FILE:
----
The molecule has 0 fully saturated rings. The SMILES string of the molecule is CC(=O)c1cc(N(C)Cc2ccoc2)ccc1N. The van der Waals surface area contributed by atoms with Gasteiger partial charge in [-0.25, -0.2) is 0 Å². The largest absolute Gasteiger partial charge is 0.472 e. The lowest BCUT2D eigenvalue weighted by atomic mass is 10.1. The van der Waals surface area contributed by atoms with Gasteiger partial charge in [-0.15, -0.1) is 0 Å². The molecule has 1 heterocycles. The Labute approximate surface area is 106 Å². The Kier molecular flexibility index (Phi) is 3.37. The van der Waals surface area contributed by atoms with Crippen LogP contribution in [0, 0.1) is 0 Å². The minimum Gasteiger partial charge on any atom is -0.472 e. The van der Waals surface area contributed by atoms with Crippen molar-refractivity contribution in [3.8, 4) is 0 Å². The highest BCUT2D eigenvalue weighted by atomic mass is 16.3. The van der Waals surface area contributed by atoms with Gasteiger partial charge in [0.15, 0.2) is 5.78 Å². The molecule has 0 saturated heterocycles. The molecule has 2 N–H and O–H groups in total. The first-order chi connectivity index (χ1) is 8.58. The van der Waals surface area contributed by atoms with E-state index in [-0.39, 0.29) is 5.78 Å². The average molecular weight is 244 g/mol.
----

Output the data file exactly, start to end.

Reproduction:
The molecule has 0 fully saturated rings. The SMILES string of the molecule is CC(=O)c1cc(N(C)Cc2ccoc2)ccc1N. The van der Waals surface area contributed by atoms with Gasteiger partial charge in [-0.25, -0.2) is 0 Å². The largest absolute Gasteiger partial charge is 0.472 e. The lowest BCUT2D eigenvalue weighted by atomic mass is 10.1. The van der Waals surface area contributed by atoms with Gasteiger partial charge in [-0.15, -0.1) is 0 Å². The molecule has 1 heterocycles. The Labute approximate surface area is 106 Å². The Kier molecular flexibility index (Phi) is 3.37. The van der Waals surface area contributed by atoms with Crippen LogP contribution in [0, 0.1) is 0 Å². The minimum Gasteiger partial charge on any atom is -0.472 e. The van der Waals surface area contributed by atoms with Crippen molar-refractivity contribution in [3.8, 4) is 0 Å². The highest BCUT2D eigenvalue weighted by atomic mass is 16.3. The van der Waals surface area contributed by atoms with Gasteiger partial charge in [0.15, 0.2) is 5.78 Å². The molecule has 0 saturated heterocycles. The molecule has 2 N–H and O–H groups in total. The first-order chi connectivity index (χ1) is 8.58. The van der Waals surface area contributed by atoms with E-state index in [-0.39, 0.29) is 5.78 Å². The average molecular weight is 244 g/mol.